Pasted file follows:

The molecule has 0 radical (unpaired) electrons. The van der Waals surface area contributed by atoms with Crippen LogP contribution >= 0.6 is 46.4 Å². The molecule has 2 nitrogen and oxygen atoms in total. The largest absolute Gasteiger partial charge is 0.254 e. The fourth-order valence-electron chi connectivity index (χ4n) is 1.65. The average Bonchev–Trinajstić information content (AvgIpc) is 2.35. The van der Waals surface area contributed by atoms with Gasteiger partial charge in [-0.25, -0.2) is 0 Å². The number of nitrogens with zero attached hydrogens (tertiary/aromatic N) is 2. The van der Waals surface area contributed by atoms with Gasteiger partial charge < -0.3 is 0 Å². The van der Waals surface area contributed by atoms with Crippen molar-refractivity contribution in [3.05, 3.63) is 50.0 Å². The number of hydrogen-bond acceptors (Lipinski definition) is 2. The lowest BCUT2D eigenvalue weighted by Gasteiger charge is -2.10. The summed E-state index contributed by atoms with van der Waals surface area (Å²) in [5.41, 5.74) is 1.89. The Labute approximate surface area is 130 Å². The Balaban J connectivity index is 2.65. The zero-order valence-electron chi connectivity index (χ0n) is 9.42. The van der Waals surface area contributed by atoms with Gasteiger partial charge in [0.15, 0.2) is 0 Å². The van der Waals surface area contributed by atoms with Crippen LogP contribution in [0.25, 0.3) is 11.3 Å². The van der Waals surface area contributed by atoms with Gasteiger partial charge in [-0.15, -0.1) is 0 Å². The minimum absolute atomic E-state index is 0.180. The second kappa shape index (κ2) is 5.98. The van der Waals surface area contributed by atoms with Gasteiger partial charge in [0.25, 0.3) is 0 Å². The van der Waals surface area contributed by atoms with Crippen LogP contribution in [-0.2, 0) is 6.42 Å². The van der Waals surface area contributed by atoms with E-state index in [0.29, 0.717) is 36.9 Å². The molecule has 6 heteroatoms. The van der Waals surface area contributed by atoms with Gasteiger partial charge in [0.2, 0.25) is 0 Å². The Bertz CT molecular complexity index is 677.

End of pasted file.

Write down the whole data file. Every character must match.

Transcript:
The molecule has 0 radical (unpaired) electrons. The van der Waals surface area contributed by atoms with Crippen LogP contribution >= 0.6 is 46.4 Å². The molecule has 2 nitrogen and oxygen atoms in total. The largest absolute Gasteiger partial charge is 0.254 e. The fourth-order valence-electron chi connectivity index (χ4n) is 1.65. The average Bonchev–Trinajstić information content (AvgIpc) is 2.35. The van der Waals surface area contributed by atoms with Gasteiger partial charge in [-0.25, -0.2) is 0 Å². The number of nitrogens with zero attached hydrogens (tertiary/aromatic N) is 2. The van der Waals surface area contributed by atoms with Gasteiger partial charge < -0.3 is 0 Å². The van der Waals surface area contributed by atoms with Crippen molar-refractivity contribution in [3.05, 3.63) is 50.0 Å². The number of hydrogen-bond acceptors (Lipinski definition) is 2. The lowest BCUT2D eigenvalue weighted by Gasteiger charge is -2.10. The summed E-state index contributed by atoms with van der Waals surface area (Å²) in [5.41, 5.74) is 1.89. The Labute approximate surface area is 130 Å². The Balaban J connectivity index is 2.65. The zero-order valence-electron chi connectivity index (χ0n) is 9.42. The van der Waals surface area contributed by atoms with Gasteiger partial charge in [0.15, 0.2) is 0 Å². The van der Waals surface area contributed by atoms with Crippen LogP contribution in [0.25, 0.3) is 11.3 Å². The van der Waals surface area contributed by atoms with Gasteiger partial charge in [-0.15, -0.1) is 0 Å². The minimum absolute atomic E-state index is 0.180. The second kappa shape index (κ2) is 5.98. The van der Waals surface area contributed by atoms with Gasteiger partial charge in [0.25, 0.3) is 0 Å². The van der Waals surface area contributed by atoms with Crippen LogP contribution in [-0.2, 0) is 6.42 Å². The van der Waals surface area contributed by atoms with E-state index in [0.29, 0.717) is 36.9 Å². The molecule has 6 heteroatoms. The van der Waals surface area contributed by atoms with Gasteiger partial charge in [0.2, 0.25) is 0 Å². The Bertz CT molecular complexity index is 677.